In the income statement, we recognized an exchange loss of $118 million, due primarily to the depreciation of the euro and Mexican peso versus the U.S. dollar. We also recognized a loss on financial instruments of $16 million related mainly to CEMEX shares.

During the quarter, we had a net loss of $187 million versus a loss of $209 million last year. This is primarily due to a higher operating income and lower other expenses net, which more than offset the exchange loss, the loss on financial instruments as well as the higher interest expense in the quarter.

Regarding our debt, at the beginning of April, we paid out Certificados Bursátiles that were scheduled to mature in April and September using the reserve that we had already created for this purpose. The quarterly decline in cash is mainly due to this payment. Total debt plus perpetual securities was reduced by $529 million during the quarter. This reduction includes a positive foreign exchange conversion effect of $174 million. We continue to be comfortable with our liquidity position with cash and marketable securities in excess of $700 million as of the end of the quarter.

With the payment of our Certificados Bursátiles, we have addressed substantially all of our debt payments until December 2013. Most of the 2013 and 2014 maturities correspond to the financing agreement. As Fernando mentioned earlier, we have launched an exchange offer and consent request to participants under our financing agreement to extend the majority of the maturities of this agreement until 2017, subject to several terms and conditions.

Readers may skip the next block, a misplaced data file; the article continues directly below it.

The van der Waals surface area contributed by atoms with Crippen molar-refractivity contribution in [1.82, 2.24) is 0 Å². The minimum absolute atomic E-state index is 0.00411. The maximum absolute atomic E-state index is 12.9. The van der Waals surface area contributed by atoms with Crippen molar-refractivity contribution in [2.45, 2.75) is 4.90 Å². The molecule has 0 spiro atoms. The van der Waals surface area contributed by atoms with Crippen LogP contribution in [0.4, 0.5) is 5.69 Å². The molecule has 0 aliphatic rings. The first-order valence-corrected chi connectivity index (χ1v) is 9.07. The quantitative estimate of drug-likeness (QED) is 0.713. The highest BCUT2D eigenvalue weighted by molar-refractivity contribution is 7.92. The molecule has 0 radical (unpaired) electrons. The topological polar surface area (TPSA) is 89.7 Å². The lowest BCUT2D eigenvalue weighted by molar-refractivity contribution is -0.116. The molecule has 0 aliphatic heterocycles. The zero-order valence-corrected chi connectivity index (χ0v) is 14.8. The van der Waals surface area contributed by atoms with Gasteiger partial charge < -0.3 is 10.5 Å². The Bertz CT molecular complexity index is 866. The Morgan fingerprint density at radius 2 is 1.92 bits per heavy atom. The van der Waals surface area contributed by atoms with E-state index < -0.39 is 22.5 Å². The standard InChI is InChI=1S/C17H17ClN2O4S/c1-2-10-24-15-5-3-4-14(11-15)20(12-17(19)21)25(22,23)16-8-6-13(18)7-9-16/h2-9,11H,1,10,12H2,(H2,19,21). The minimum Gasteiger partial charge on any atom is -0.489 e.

We will keep you updated on this process. Our consolidated funded debt, as calculated for covenant purposes, was reduced by $191 million. Our consolidated funded debt-to-EBITDA level as of the end of June reached 6.15x, as Fernando mentioned.

And now Fernando will discuss our outlook for this year. Fernando?

Fernando A. González Olivieri

Thank you, Maher. For 2012, we expect consolidated volumes for cement to grow by 1%, while ready mix and aggregate volumes remain stable. Estimated higher volumes and increased profitability from our operations in Mexico, the U.S., the South, Central America and Caribbean region and Asia, will more than offset an expected weaker Mediterranean region as well as a tough base of comparison in our Northern Europe region.

Our cost of energy on a per ton of cement produced basis is expected to decline by approximately 3% during 2012. We also plan to continue to keep capital expenditures and other investments at a minimum. Total CapEx is expected to be about $600 million, including $465 million in maintenance CapEx and $135 million in strategic CapEx.

Regarding our cash taxes, we anticipate no major change from 2011 levels, excluding the payment made in Mexico in March. We also expect no significant difference in our working capital investment versus 2011 excluding the effect of foreign exchange fluctuations. Similarly, we do not foresee a significant change this year in the cost of debt, including our perpetual and convertible securities given our current financial obligations.